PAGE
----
Our next Chef of the Week is the young gun leading the kitchen at Yorkville’s favourite cocktail and snack bar.
Allow us to introduce you to Omar Ma.
Working as Bar Reyna‘s back-of-house-hero, Omar Ma has been leading as Executive Chef since the Mediterranean lounge’s inception back in the summer of 2016. Prior to that, he trained at George Brown College and had the opportunity to gain experience working under some of the city’s top chefs, including in kitchens like Cava and Buca.
Today, he spends his day mastering artful dishes, fusing Mediterranean and Middle Eastern flavours with tastes from his travels. We had the opportunity to chat with him about the three restaurants you must try before you die, why your next brunch should be at home, and why you need to stock up on mason jars. Take a look at our interview below.
How did you get your start in the industry?
It all started in 2008. I was young, needed a job and had no direction or experience. My mother came to me one day and informed me that she saw a billboard outside of a Casey’s that stated they were looking for dishwashers.
I went in with nothing but a smile and nice shirt on, and asked to speak to a manager who informed me that the position had been filled, but that they were looking to fill a salad cook position. I quickly took the job and discovered my love for the culinary world. I then went to culinary school and worked for as many top Toronto restaurants as I could so I could garner as much creative experience as possible. But it’s ever since that day at Casey’s that I’ve been in love with food and knew this was the perfect career choice.
How would you describe your culinary style?
I would say Modern Mediterranean. The idea of taking experiences, whether food related or just the inspiration of a region I travel to, and transforming it into something extraordinary on a plate is what I thrive on the most. I always want to create dishes that stand out from what people are used to.
What’s your favourite dish on your current menu and why?
The fried olives are one of my favourite items on our current menu. The combination of the tangy labneh, the briny olives and the complexity of my sweet and spicy shakshouka filling always reminds me of the many experiences and places I have travelled. It also doubles as a great bar snack, and personally, I love to pair them with spirit-forward cocktails or a light glass of white wine.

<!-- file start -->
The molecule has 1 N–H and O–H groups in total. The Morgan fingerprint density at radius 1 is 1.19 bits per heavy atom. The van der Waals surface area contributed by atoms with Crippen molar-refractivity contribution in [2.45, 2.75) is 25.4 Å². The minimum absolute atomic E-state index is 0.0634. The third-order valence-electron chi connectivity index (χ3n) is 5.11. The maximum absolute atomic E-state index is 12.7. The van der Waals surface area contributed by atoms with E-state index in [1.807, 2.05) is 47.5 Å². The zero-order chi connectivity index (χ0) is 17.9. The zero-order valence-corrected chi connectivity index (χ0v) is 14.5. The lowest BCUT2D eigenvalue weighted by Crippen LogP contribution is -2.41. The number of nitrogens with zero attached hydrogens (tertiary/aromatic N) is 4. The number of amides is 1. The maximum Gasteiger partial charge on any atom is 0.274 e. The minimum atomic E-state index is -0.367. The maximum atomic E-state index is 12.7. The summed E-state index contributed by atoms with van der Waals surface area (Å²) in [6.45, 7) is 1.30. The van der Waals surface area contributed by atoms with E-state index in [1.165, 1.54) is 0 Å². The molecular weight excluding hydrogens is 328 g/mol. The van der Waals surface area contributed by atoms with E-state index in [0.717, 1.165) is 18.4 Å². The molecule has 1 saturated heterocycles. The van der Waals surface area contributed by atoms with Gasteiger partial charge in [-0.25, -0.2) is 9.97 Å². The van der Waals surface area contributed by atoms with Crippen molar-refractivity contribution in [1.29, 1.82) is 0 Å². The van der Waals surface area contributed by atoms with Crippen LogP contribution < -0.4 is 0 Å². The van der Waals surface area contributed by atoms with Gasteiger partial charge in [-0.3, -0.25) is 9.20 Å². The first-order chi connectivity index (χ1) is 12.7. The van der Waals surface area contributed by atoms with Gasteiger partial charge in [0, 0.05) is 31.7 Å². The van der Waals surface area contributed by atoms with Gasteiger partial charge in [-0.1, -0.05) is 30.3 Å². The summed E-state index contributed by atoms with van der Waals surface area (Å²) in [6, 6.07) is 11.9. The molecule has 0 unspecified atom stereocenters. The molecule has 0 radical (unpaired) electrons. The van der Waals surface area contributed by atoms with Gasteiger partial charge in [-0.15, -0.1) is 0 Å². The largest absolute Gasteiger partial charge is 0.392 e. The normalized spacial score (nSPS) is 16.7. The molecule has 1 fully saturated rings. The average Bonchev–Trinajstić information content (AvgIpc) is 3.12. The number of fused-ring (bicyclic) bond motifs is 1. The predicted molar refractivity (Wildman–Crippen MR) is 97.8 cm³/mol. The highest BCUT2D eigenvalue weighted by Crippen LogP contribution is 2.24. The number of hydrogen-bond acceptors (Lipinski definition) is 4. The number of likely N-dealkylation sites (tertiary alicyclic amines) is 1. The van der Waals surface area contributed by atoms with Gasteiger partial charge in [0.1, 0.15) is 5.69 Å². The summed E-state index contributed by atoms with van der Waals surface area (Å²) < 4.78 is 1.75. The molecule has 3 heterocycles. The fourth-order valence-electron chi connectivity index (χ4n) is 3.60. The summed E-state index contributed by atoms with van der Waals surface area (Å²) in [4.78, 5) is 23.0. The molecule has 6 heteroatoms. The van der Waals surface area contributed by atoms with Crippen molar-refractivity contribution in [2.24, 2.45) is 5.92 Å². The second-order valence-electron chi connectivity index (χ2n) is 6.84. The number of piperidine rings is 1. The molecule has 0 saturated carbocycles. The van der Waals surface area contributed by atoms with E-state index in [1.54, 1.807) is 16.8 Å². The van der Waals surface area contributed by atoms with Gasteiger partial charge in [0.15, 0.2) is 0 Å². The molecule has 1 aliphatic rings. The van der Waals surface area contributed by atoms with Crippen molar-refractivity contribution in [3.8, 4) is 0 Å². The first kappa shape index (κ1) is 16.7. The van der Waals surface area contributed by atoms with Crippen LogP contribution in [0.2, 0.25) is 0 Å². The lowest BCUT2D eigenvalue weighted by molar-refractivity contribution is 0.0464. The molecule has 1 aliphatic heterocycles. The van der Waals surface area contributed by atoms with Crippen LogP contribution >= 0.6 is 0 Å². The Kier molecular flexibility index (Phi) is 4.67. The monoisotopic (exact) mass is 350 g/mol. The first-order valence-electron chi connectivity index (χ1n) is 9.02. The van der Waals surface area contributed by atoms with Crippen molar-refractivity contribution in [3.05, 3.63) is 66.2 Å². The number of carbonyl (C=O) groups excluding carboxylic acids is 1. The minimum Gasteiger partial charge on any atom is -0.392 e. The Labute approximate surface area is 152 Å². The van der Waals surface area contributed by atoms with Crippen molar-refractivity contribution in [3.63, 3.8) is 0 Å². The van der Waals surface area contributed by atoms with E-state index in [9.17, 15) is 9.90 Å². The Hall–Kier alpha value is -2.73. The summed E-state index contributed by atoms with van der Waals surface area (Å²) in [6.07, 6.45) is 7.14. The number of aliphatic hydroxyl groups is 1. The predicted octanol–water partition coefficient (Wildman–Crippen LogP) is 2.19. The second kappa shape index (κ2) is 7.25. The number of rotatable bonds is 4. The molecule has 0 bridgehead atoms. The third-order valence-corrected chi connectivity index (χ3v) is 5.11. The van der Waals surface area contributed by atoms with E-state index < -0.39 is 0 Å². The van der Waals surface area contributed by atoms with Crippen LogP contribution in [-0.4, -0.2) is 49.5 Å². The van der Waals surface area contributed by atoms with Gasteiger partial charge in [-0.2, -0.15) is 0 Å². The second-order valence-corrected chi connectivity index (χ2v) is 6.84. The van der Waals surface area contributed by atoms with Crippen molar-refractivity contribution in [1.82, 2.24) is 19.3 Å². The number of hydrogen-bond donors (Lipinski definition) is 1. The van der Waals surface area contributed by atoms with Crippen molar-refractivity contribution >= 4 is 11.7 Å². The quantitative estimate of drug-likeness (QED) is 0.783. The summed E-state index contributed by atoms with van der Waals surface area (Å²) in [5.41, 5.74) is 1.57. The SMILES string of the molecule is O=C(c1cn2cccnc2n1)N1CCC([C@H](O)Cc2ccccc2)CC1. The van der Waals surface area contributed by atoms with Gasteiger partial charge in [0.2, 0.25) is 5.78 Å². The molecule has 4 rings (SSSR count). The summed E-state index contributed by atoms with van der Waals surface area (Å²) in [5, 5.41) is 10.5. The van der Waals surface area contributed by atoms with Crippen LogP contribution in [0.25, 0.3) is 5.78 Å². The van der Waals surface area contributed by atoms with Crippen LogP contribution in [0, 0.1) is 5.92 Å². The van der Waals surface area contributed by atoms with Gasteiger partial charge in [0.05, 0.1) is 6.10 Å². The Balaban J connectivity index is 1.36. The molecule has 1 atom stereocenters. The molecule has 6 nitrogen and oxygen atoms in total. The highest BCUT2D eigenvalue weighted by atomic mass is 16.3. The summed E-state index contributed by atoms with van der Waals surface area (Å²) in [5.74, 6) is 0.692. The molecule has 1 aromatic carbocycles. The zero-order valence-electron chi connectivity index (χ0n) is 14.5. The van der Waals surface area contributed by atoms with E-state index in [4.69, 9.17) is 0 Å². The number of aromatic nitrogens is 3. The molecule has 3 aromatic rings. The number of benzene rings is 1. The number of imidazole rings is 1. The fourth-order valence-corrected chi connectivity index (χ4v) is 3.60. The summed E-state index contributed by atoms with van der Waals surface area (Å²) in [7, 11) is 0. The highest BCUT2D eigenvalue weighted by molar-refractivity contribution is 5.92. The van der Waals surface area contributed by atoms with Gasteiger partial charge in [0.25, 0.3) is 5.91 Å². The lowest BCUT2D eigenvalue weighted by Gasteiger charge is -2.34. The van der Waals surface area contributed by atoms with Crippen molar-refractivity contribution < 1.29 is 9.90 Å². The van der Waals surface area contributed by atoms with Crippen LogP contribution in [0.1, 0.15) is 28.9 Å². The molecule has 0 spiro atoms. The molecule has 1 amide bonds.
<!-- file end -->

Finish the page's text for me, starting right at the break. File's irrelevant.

What do you think is the biggest misconception about the restaurant industry?
That anyone can do it. Overall, the restaurant industry is hard, but many people believe it’s a very “cool” job and don’t realize how gruelling it is. And that talent is a must. Chefs and cooks have a lot of pressure to ensure that food is consistent, allergies are paid attention to, and that food comes out tasty, beautiful and on time. It’s a lot harder than it looks.
What’s your go-to meal to cook at home?
I’m Lebanese so my go-to is jewelled ancient grains with pomegranate, carrot jam, walnuts and herbs, served with a piece of fresh white fish or shrimp and a side of charred lettuce.
What are three restaurants our readers need to try before they die?
- Damas is an amazing Persian restaurant in Montreal and is a must-visit if you like a Persian/Mediterranean food. The whole experience is amazing.
- When I was in Miami I went to La Mar, the Peruvian restaurant by Chef Gaston Acurio. The food, the ambiance and the cocktails were all on point.
- Mourad in San Francisco is a fantastic Moroccan restaurant.
What’s one tip our readers should know to up their own game in their kitchens?
Always keep a couple of mason jars handy. They come in handy for so many applications and I use them all the time. They’re a great way to pack delicious meals (soup, salad, stews) and can also be used as a vessel to preserve or pickle any leftover vegetables or fruit.
If there were one thing in the restaurant industry you could change, what would it be?
I love brunch, but it’s too bad more people don’t enjoy a comfortable weekend breakfast at home. Growing up, both my parents worked, so our family could only sit down together on Saturdays or Sundays, which we all looked forward to. My entire family would participate in making an amazing brunch from the comfort of our own home. It helped bring us together.
How do you think Toronto (and/or Canada’s) culinary scene will evolve in the future?
Toronto is quickly becoming a mecca of food, if we aren’t there already! We have so many cultures interconnecting and shaping our city. I think if we continue to grow and evolve, we will easily become a top food destination in the global landscape. With so many influences and influencers, we are only destined for greatness.
Are there any other chefs you’d like to see profiled? Let us know in the comment section or tweet us at @ViewtheVibe.